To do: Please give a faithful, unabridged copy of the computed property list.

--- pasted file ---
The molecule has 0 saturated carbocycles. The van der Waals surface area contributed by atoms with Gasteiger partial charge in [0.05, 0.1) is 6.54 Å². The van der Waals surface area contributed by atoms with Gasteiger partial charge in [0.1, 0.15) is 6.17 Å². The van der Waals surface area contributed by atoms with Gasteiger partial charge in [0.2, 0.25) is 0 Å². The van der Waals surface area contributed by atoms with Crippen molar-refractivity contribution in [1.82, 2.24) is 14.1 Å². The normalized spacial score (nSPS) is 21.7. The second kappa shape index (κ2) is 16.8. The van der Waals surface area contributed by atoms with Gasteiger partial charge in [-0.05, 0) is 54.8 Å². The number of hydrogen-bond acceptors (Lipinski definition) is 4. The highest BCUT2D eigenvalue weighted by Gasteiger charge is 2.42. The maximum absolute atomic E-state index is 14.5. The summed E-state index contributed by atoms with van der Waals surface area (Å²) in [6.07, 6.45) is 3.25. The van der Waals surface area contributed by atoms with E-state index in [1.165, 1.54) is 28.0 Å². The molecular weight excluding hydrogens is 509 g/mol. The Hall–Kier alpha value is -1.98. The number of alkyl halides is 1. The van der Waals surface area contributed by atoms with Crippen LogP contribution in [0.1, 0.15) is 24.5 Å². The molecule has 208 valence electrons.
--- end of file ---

The molecule has 0 saturated carbocycles. The van der Waals surface area contributed by atoms with Gasteiger partial charge in [0.05, 0.1) is 6.54 Å². The van der Waals surface area contributed by atoms with Gasteiger partial charge in [0.1, 0.15) is 6.17 Å². The van der Waals surface area contributed by atoms with Gasteiger partial charge in [0.2, 0.25) is 0 Å². The van der Waals surface area contributed by atoms with Crippen molar-refractivity contribution in [1.82, 2.24) is 14.1 Å². The normalized spacial score (nSPS) is 21.7. The second kappa shape index (κ2) is 16.8. The van der Waals surface area contributed by atoms with Gasteiger partial charge in [-0.05, 0) is 54.8 Å². The number of hydrogen-bond acceptors (Lipinski definition) is 4. The highest BCUT2D eigenvalue weighted by Gasteiger charge is 2.42. The maximum absolute atomic E-state index is 14.5. The summed E-state index contributed by atoms with van der Waals surface area (Å²) in [6.07, 6.45) is 3.25. The van der Waals surface area contributed by atoms with E-state index in [1.165, 1.54) is 28.0 Å². The molecular weight excluding hydrogens is 509 g/mol. The Hall–Kier alpha value is -1.98. The number of alkyl halides is 1. The van der Waals surface area contributed by atoms with Crippen LogP contribution in [0.1, 0.15) is 24.5 Å². The molecule has 208 valence electrons.